It Could Happen Here: Why America Is Tipping from Hate to the Unthinkable―And How We Can Stop It

by Jonathan Greenblatt

Book, 2022



Call number

662 GRE


Mariner Books (2022), 304 pages


"Refreshingly candid  . . . Get off Instagram and read this book."--Sacha Baron Cohen  From the dynamic head of ADL, an impassioned argument about the terrifying path that America finds itself on today--and how we can save ourselves It's almost impossible to imagine that unbridled hate and systematic violence could come for us or our families. But it has happened in our lifetimes in Europe, the Middle East, Africa, and Asia. And it could happen here. Today, as CEO of the storied ADL (the Anti-Defamation League), Jonathan Greenblatt has made it his personal mission to demonstrate how antisemitism, racism, and other insidious forms of intolerance can destroy a society, taking root as quiet prejudices but mutating over time into horrific acts of brutality. In this urgent book, Greenblatt sounds an alarm, warning that this age-old trend is gathering momentum in the United States--and that violence on an even larger, more catastrophic scale could be just around the corner. But it doesn't have to be this way. Drawing on ADL's decades of experience in fighting hate through investigative research, education programs, and legislative victories as well as his own personal story and his background in business and government, Greenblatt offers a bracing primer on how we--as individuals, as organizations, and as a society--can strike back against hate. Just because it could happen here, he shows, does not mean that the unthinkable is inevitable.  … (more)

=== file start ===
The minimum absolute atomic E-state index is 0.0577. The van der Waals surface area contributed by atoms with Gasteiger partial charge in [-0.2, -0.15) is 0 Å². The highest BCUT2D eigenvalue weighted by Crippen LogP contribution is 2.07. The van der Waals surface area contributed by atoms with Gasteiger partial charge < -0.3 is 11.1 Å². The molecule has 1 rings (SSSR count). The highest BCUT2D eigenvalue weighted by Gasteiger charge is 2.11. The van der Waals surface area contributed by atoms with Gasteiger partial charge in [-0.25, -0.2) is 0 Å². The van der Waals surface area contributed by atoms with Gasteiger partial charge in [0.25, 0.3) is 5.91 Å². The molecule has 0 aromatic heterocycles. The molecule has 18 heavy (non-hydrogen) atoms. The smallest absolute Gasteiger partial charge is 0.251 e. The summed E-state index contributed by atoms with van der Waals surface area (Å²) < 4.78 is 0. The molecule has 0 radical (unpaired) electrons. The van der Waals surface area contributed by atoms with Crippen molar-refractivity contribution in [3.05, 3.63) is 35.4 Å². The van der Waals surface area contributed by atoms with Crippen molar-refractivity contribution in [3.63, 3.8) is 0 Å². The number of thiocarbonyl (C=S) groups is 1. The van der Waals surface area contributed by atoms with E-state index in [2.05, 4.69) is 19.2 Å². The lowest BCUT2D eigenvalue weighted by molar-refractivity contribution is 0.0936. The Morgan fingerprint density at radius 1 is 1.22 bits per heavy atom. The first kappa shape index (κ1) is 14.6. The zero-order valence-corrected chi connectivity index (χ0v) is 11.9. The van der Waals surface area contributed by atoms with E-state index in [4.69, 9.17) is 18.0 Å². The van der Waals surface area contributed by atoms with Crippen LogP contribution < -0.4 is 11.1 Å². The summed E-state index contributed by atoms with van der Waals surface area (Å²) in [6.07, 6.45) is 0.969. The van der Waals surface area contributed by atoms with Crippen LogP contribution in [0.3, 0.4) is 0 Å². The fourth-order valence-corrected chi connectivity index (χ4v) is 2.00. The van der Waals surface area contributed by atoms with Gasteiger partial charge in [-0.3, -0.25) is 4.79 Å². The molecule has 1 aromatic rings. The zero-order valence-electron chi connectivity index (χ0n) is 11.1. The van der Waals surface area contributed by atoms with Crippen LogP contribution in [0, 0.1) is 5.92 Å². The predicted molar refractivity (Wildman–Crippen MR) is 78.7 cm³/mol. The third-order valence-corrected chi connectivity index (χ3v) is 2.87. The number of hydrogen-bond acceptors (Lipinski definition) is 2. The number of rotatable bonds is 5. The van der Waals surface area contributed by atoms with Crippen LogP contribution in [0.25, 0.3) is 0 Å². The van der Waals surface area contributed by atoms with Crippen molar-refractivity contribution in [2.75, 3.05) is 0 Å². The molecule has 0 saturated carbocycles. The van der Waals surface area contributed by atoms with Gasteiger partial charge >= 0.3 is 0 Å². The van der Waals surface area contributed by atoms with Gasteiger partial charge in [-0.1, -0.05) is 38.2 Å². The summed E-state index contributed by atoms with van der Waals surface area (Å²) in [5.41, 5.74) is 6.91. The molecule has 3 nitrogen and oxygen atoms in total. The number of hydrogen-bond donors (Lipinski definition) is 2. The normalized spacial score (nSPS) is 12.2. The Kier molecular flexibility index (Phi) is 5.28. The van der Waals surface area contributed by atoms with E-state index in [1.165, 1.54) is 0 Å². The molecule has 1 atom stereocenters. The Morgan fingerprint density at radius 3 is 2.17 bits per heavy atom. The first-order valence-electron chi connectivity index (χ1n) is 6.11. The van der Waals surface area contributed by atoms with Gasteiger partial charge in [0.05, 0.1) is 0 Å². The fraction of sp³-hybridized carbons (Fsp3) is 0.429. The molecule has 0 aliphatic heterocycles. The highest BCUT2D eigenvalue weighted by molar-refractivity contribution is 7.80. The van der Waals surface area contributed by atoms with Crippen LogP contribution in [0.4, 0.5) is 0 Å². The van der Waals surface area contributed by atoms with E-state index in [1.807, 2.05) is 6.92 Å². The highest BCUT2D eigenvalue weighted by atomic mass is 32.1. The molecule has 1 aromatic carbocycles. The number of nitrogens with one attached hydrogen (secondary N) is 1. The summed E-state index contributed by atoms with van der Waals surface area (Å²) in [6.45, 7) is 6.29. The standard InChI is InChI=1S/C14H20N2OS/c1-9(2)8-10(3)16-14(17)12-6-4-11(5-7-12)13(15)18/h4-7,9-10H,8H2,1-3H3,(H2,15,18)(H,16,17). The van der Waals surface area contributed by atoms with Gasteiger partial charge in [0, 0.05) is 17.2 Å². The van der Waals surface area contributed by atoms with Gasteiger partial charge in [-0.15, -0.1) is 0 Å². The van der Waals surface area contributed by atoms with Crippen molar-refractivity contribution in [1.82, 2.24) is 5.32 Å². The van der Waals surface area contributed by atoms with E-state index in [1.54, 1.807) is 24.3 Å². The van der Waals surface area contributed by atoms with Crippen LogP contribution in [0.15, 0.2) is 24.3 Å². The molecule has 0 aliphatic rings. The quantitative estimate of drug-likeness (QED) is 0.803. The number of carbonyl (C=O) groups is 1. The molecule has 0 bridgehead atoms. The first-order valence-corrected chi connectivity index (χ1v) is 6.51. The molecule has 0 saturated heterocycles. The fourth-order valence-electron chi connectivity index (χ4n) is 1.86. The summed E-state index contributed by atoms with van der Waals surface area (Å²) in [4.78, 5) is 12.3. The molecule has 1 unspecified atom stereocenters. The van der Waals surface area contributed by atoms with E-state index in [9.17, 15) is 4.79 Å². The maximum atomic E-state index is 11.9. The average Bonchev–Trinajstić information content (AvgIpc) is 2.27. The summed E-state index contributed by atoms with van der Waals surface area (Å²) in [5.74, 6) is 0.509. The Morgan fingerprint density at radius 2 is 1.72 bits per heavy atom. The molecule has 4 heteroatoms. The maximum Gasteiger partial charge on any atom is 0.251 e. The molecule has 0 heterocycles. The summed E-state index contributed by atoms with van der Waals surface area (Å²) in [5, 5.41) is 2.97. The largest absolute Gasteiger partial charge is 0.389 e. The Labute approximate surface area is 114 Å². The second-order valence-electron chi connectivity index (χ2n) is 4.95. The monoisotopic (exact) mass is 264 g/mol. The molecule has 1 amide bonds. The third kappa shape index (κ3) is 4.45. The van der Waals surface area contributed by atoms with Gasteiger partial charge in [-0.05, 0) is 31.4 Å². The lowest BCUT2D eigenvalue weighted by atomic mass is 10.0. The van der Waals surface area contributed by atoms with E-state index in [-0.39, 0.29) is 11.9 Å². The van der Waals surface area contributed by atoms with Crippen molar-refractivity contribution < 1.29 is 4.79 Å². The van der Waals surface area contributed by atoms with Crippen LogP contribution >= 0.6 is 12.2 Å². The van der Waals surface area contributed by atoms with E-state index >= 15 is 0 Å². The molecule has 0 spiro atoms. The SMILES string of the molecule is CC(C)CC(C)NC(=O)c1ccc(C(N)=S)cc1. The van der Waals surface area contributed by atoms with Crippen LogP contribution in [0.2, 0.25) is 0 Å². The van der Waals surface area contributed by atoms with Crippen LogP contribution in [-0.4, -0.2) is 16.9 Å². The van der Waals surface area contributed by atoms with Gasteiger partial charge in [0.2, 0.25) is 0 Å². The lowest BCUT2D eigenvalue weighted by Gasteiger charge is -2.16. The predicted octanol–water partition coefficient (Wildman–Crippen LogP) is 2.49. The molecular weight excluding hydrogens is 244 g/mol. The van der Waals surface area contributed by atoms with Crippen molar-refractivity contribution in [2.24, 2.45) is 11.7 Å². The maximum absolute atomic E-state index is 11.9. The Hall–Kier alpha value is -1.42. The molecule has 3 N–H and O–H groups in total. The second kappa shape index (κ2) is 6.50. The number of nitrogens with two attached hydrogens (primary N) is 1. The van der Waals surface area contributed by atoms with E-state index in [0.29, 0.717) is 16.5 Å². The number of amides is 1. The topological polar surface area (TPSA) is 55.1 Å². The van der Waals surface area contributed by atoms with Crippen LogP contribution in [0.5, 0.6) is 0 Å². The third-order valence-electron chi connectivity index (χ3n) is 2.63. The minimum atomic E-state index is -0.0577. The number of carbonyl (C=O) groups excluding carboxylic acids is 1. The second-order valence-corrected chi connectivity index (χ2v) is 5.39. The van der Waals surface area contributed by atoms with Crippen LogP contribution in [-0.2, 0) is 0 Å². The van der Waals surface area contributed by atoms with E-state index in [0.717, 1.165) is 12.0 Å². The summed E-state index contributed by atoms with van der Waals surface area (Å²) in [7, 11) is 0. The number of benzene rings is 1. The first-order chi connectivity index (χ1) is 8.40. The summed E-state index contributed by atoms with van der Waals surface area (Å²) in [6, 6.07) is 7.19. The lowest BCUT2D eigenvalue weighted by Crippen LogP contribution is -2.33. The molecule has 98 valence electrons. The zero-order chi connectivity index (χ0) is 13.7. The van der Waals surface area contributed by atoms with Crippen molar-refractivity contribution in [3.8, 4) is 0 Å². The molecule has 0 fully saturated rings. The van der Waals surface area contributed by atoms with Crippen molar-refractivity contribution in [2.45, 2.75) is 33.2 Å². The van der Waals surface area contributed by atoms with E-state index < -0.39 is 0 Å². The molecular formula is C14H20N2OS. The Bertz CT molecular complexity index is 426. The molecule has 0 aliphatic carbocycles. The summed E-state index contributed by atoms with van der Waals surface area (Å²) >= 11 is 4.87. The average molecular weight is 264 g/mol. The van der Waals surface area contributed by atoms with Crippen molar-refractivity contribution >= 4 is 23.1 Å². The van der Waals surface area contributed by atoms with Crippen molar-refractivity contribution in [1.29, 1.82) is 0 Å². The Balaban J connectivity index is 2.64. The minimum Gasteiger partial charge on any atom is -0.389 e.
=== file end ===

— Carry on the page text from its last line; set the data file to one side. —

User reviews

LibraryThing member pomo58
It Could Happen Here by Jonathan Greenblatt is a warning about and a handbook for battling hatred and the possible escalation of it into a (more) genocidal society.

This book is inclusive in that it addresses all hate directed at people's identity. Some things do illustrate the understandable,
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though slightly skewed, emphasis on antisemitism as a precursor. For example, in talking about the attack on the Tree of Life synagogue, he seemed to use it to state explicitly that if jews weren't safe in their holy places then others wouldn't be following suit. Though the African-American community in the United States was and has long already been fully aware of this, notably a few years before the Tree of Life attack with the Emanuel AME Church attack. So while the hatred and the solutions offered in this book cover all bases, mistaken priority as far as within US society is evident.

That issue is one of a writer placing emphasis on what matters most to him and not on his neglecting other groups, so it is less important than I likely make it out to be. But it is still present and does illustrate some minor degree of bias and artificial hierarchizing. Having said that, the points made in recognizing and combatting hatred are valuable for everyone to know as we face these treacherous times.

Highly recommended for those wanting to both keep from becoming radicalized themselves and limit radicalization in others.

Reviewed from a copy made available by the publisher via NetGalley.
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Original language


Physical description

304 p.; 9 inches


0358617286 / 9780358617280
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